Long before things “went viral” there was always a few “must have” toys each year that were in high demand. Cabbage Patch Kids, Transformers, or Teddy Ruxpin would cause virtual hysteria in parents trying to score a toy for a holiday gift. In 1998, that toy was a Furby — a sort of talking robot pet. You can still buy Furby, and as you might expect a modern one — a Furby Connect — is Internet-enabled and much smarter than previous versions. While the Furby has always been a target for good hacking, anything Internet-enabled can be a target for malicious hacking, as well. [Context Information Security] decided to see if they could take control of your kid’s robotic pet.

Thet Furby Connect’s path to the Internet is via BLE to a companion phone device. The phone, in turn, talks back to Hasbro’s (the toy’s maker) Amazon Web Service servers. The company sends out new songs, games, and dances. Because BLE is slow, the transfers occur in the background during normal toy operation.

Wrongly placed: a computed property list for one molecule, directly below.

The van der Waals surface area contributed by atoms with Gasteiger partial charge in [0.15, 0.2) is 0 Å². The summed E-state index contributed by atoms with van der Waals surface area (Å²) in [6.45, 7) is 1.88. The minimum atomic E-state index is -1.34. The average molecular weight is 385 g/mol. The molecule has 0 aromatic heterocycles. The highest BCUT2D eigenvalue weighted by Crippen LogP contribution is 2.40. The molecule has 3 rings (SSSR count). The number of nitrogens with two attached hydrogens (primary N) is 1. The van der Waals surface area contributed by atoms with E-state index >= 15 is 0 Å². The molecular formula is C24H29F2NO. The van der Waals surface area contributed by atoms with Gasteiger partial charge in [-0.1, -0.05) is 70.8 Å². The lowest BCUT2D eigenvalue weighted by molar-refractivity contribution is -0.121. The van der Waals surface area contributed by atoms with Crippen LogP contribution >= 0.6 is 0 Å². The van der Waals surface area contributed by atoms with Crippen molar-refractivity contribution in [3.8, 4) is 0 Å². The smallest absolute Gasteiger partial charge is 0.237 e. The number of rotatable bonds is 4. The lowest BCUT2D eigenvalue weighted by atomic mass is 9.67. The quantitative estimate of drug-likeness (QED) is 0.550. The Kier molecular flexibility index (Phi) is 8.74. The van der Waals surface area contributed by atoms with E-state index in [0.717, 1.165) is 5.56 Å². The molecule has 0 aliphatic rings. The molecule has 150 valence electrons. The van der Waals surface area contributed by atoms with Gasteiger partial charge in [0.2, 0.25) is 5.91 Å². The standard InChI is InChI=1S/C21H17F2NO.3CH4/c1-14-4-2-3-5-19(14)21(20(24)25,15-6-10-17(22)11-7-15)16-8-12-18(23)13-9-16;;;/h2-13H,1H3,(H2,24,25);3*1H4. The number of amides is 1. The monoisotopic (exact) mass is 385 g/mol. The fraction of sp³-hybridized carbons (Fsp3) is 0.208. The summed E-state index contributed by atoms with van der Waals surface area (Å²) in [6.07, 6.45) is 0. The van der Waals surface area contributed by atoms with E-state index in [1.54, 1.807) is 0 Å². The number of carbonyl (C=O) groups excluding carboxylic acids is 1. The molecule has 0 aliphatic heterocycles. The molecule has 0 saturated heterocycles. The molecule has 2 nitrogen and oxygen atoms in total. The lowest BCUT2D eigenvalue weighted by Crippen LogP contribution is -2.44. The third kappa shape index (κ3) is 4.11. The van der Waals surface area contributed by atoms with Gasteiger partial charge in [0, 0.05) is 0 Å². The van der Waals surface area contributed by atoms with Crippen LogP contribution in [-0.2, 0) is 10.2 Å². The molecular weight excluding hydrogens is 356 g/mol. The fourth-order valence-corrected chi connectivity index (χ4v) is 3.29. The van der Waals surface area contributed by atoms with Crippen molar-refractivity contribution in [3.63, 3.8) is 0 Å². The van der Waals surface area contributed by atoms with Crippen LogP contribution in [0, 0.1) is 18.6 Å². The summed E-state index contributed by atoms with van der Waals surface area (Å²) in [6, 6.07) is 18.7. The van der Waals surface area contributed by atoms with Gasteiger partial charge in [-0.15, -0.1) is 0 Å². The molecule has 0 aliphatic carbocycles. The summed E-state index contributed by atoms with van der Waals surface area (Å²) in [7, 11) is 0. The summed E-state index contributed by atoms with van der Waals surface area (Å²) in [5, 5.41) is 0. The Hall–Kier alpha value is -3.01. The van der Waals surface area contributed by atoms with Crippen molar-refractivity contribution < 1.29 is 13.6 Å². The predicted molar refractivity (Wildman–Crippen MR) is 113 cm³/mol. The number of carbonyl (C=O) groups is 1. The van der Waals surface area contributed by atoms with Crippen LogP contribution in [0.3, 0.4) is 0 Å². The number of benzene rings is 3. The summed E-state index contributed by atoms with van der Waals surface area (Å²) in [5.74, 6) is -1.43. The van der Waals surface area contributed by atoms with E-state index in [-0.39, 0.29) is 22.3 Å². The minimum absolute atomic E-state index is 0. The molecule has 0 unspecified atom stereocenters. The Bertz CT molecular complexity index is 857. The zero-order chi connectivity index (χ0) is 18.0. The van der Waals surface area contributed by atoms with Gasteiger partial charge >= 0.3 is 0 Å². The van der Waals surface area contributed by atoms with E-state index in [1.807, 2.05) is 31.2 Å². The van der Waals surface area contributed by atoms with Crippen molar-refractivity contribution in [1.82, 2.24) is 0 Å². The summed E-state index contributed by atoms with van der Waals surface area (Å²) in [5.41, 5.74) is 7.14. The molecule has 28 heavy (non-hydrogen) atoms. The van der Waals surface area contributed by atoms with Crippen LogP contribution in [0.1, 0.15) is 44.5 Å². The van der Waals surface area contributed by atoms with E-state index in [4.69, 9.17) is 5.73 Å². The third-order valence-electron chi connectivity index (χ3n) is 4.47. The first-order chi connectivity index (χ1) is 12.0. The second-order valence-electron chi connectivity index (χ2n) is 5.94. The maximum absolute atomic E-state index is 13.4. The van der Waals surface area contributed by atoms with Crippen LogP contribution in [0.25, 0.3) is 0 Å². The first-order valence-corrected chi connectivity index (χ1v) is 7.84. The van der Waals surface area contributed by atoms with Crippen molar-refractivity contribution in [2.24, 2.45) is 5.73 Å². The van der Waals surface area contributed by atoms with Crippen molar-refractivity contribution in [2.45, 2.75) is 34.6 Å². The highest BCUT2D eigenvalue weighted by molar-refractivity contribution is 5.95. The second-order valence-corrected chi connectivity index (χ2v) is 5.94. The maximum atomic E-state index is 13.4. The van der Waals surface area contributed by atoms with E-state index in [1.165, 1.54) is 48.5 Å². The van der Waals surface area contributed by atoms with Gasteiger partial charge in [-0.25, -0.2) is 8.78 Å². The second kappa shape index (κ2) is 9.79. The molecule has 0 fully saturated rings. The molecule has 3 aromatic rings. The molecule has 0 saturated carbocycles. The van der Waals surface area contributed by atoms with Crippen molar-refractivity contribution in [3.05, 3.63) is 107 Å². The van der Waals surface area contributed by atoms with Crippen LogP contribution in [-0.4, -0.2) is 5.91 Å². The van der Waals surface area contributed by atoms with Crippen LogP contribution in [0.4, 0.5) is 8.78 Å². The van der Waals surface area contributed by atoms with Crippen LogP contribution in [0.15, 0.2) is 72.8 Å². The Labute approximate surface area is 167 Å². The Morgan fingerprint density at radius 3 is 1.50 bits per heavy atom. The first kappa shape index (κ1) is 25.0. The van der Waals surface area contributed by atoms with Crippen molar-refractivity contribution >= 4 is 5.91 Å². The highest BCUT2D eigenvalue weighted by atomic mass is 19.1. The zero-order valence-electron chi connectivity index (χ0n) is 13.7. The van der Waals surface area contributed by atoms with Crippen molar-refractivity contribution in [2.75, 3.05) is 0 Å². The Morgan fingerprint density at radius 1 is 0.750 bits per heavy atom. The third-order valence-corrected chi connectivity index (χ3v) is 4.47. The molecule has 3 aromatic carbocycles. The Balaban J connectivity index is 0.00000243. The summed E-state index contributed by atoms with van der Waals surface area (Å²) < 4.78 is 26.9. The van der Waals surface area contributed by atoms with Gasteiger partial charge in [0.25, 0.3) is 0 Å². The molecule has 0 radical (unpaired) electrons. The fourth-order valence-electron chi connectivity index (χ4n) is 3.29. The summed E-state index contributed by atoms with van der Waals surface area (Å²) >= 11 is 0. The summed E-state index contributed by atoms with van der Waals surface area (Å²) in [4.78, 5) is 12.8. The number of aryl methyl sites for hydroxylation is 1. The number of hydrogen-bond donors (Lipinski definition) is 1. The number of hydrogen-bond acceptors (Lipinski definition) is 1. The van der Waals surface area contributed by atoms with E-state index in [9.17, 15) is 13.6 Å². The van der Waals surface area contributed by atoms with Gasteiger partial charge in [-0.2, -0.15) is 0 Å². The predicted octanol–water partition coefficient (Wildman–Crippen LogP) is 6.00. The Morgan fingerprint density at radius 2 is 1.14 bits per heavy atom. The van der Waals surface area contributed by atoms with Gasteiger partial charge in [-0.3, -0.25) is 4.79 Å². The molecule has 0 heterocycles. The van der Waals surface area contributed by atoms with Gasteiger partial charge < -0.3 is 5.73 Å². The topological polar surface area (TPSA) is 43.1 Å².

Continue reading “Mission Impossible: Infiltrating Furby”

Reverse Engineering A BLE Service To Control A Light Bulb

So, you buy an Internet of Things light bulb, it’s a fun toy that allows you to bathe your environment in pretty colours at the touch of an app, but eventually you want more. You start to wonder how you might do more with it, and begin to investigate its inner workings. Then to your horror you discover that far from having bought a device with a convenient API for you to use, it has an impenetrable closed protocol that defies easy access.

This was the problem facing [Ayan Pahwa] when he bought a Syska Smartlight Rainbow LED bulb, and discovered that its Bluetooth Low Energy  interface used a closed protocol. But instead of giving up, he proceeded to reverse engineer the communication between bulb and app, and his write-up makes for an interesting read that provides a basic primer on some of BLE’s workings for the uninitiated.